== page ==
Talking heads, pundits, and media types speak/talk/write volumes-upon-volumes about the recent housing boom-bust and subsequent financial crisis. Specifically they commentate that the subsequent deep economic recession, shallow recovery, and subsequent economic malaise has a common thread of risk aversion and the quest for liquidity. They elude to, poke about, show charts and graphs, and otherwise attempt to explain in 100 gazillion words that risk adverse and liquidity is the revealed preference after a cataclysmic economic event.
Consider the following excerpt, specifically the eighty eight words within the following passage that concisely and compactly economize on the 100 gazillion plus words of today's talking heads, pundits, and media types:
“Partly, no doubt, the stock market crash was a symptom of the underlying forces making for a severe contraction in economic activity. But partly also, its occurrence must have helped to deepen the contraction. It changed the atmosphere within which businessmen and others were making their plans, and spread uncertainty where dazzling hopes of a new era had prevailed. It is commonly believed that it reduced the willingness of both consumers and business enterprises to spend ; (6) or, more precisely, that it decreased the amount they desired to spend on goods and services at any given levels of interest rates, prices, and income, which has, as its counterpart, that it increased the amount they wanted to add to their money balances. Such effects on desired flows were presumably accompanied by a corresponding effect on desired balance sheets, namely, a shift away from stocks and toward bonds, away from securities of all kinds and toward money holdings.” - Friedman and Schwartz, The Great Contraction 1929-1933, pp 10-11.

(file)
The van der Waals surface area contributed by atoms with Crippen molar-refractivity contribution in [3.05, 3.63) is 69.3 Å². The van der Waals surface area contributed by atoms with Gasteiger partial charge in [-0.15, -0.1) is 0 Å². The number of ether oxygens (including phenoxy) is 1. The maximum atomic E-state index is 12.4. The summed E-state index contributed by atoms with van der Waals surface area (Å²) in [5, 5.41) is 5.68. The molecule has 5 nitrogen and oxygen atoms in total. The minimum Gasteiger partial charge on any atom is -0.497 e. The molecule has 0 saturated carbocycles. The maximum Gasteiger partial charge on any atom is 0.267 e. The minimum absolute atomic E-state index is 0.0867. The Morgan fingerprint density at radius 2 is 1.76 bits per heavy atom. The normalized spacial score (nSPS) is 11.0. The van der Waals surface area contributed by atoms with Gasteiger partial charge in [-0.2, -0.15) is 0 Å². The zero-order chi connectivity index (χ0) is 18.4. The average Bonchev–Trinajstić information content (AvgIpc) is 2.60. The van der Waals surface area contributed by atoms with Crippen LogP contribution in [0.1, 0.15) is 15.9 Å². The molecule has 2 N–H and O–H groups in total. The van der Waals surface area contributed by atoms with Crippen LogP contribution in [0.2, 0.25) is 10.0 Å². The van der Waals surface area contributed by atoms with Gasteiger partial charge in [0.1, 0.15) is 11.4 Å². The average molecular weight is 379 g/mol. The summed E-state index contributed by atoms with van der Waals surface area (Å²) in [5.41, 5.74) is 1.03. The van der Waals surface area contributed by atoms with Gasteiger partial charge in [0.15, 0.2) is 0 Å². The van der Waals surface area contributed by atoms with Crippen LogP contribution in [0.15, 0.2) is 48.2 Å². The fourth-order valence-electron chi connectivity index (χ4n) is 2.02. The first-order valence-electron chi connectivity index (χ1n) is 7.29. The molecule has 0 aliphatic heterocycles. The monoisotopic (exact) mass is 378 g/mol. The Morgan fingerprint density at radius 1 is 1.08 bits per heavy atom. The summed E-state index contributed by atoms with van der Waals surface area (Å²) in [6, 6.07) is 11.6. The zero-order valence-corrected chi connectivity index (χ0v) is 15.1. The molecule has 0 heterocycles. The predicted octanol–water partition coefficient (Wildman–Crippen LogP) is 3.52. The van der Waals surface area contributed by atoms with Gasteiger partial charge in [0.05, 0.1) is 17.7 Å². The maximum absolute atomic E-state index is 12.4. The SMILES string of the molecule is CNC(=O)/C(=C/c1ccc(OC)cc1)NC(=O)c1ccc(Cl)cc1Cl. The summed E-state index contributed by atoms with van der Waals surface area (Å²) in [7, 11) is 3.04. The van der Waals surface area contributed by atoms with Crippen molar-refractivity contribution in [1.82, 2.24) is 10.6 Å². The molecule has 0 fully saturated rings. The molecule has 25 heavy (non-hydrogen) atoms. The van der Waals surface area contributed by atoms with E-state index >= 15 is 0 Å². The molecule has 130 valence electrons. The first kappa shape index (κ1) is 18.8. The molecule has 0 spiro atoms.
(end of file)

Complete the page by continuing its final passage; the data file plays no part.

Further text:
Note: the footnote referenced by Friedman and Schwartz appears below:
(6) See A. H. Hansen, Economic Stabilization in an Unbalanced World, Harcourt, Brace. 1932, pp. 111-112; J. A. Schumpeter. Business Cycles, McGraw-Hill 1939, Vol. II pp. 679-680; R. A. Gordon. Business Fluctuaions, Harper, 1952, pp. 377-379, 388; J. K. Gaibraith. The Great Crash, 1929, Boston. Houghton Mifflin, 1955, pp. 191-192. See also Federal Reserve Board, Annual Report for 1929, p. 12.